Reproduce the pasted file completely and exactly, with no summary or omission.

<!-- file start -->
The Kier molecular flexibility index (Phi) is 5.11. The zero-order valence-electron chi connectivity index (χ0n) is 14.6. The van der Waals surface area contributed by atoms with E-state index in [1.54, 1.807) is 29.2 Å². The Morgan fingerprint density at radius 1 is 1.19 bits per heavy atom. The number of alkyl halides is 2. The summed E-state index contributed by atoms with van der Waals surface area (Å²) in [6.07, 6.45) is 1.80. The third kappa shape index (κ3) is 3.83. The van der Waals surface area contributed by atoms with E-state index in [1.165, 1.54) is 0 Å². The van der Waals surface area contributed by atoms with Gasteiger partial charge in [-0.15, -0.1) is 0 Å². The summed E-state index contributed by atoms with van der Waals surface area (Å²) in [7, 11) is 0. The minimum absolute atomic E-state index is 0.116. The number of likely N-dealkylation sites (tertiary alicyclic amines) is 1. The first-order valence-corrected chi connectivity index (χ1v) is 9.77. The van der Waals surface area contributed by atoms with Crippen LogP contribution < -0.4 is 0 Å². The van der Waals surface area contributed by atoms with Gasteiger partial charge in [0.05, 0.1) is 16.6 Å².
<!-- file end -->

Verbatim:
The Kier molecular flexibility index (Phi) is 5.11. The zero-order valence-electron chi connectivity index (χ0n) is 14.6. The van der Waals surface area contributed by atoms with E-state index in [1.54, 1.807) is 29.2 Å². The Morgan fingerprint density at radius 1 is 1.19 bits per heavy atom. The number of alkyl halides is 2. The summed E-state index contributed by atoms with van der Waals surface area (Å²) in [6.07, 6.45) is 1.80. The third kappa shape index (κ3) is 3.83. The van der Waals surface area contributed by atoms with E-state index in [1.165, 1.54) is 0 Å². The van der Waals surface area contributed by atoms with Gasteiger partial charge in [-0.15, -0.1) is 0 Å². The summed E-state index contributed by atoms with van der Waals surface area (Å²) in [7, 11) is 0. The minimum absolute atomic E-state index is 0.116. The number of likely N-dealkylation sites (tertiary alicyclic amines) is 1. The first-order valence-corrected chi connectivity index (χ1v) is 9.77. The van der Waals surface area contributed by atoms with Crippen LogP contribution < -0.4 is 0 Å². The van der Waals surface area contributed by atoms with Gasteiger partial charge in [0.05, 0.1) is 16.6 Å².